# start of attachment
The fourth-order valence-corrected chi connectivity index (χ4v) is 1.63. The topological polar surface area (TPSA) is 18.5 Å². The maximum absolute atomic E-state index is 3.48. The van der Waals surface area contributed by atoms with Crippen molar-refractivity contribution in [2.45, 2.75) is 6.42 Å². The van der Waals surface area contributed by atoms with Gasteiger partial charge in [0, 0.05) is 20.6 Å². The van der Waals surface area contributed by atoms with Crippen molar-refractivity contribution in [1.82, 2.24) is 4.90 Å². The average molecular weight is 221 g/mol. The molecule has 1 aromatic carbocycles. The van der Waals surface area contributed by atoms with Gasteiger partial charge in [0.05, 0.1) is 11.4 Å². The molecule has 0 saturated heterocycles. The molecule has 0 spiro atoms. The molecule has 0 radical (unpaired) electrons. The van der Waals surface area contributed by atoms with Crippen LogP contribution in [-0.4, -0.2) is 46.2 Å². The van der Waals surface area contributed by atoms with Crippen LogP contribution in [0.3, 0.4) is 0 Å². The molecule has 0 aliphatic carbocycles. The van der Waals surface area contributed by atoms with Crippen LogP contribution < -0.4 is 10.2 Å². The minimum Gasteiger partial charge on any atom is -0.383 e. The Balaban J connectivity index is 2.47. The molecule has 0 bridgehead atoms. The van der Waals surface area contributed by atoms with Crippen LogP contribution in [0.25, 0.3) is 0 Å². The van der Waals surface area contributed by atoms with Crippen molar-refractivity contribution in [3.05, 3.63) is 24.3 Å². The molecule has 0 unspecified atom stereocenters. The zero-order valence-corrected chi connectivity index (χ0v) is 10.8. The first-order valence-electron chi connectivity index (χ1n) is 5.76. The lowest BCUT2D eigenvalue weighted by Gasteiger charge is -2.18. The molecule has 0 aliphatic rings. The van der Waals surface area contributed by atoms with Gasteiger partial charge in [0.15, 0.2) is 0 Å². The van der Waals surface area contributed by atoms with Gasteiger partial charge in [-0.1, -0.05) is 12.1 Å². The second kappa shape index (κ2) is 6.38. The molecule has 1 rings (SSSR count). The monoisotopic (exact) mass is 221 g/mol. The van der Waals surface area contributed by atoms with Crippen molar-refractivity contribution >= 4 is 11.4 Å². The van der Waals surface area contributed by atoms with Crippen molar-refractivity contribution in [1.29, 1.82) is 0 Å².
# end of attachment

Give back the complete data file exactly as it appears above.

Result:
The fourth-order valence-corrected chi connectivity index (χ4v) is 1.63. The topological polar surface area (TPSA) is 18.5 Å². The maximum absolute atomic E-state index is 3.48. The van der Waals surface area contributed by atoms with Crippen molar-refractivity contribution in [2.45, 2.75) is 6.42 Å². The van der Waals surface area contributed by atoms with Gasteiger partial charge in [0, 0.05) is 20.6 Å². The van der Waals surface area contributed by atoms with Crippen molar-refractivity contribution in [1.82, 2.24) is 4.90 Å². The average molecular weight is 221 g/mol. The molecule has 1 aromatic carbocycles. The van der Waals surface area contributed by atoms with Gasteiger partial charge in [0.05, 0.1) is 11.4 Å². The molecule has 0 saturated heterocycles. The molecule has 0 spiro atoms. The molecule has 0 radical (unpaired) electrons. The van der Waals surface area contributed by atoms with Crippen LogP contribution in [-0.4, -0.2) is 46.2 Å². The van der Waals surface area contributed by atoms with Crippen LogP contribution in [0.3, 0.4) is 0 Å². The molecule has 0 aliphatic carbocycles. The van der Waals surface area contributed by atoms with Crippen LogP contribution < -0.4 is 10.2 Å². The minimum Gasteiger partial charge on any atom is -0.383 e. The Balaban J connectivity index is 2.47. The molecule has 0 bridgehead atoms. The van der Waals surface area contributed by atoms with Crippen LogP contribution in [0.25, 0.3) is 0 Å². The van der Waals surface area contributed by atoms with Crippen molar-refractivity contribution in [3.05, 3.63) is 24.3 Å². The molecule has 0 unspecified atom stereocenters. The zero-order valence-corrected chi connectivity index (χ0v) is 10.8. The first-order valence-electron chi connectivity index (χ1n) is 5.76. The lowest BCUT2D eigenvalue weighted by Gasteiger charge is -2.18. The molecule has 0 aliphatic rings. The van der Waals surface area contributed by atoms with Gasteiger partial charge in [0.15, 0.2) is 0 Å². The van der Waals surface area contributed by atoms with Gasteiger partial charge in [-0.1, -0.05) is 12.1 Å². The second kappa shape index (κ2) is 6.38. The molecule has 1 rings (SSSR count). The monoisotopic (exact) mass is 221 g/mol. The van der Waals surface area contributed by atoms with Crippen molar-refractivity contribution >= 4 is 11.4 Å². The van der Waals surface area contributed by atoms with Crippen molar-refractivity contribution in [1.29, 1.82) is 0 Å².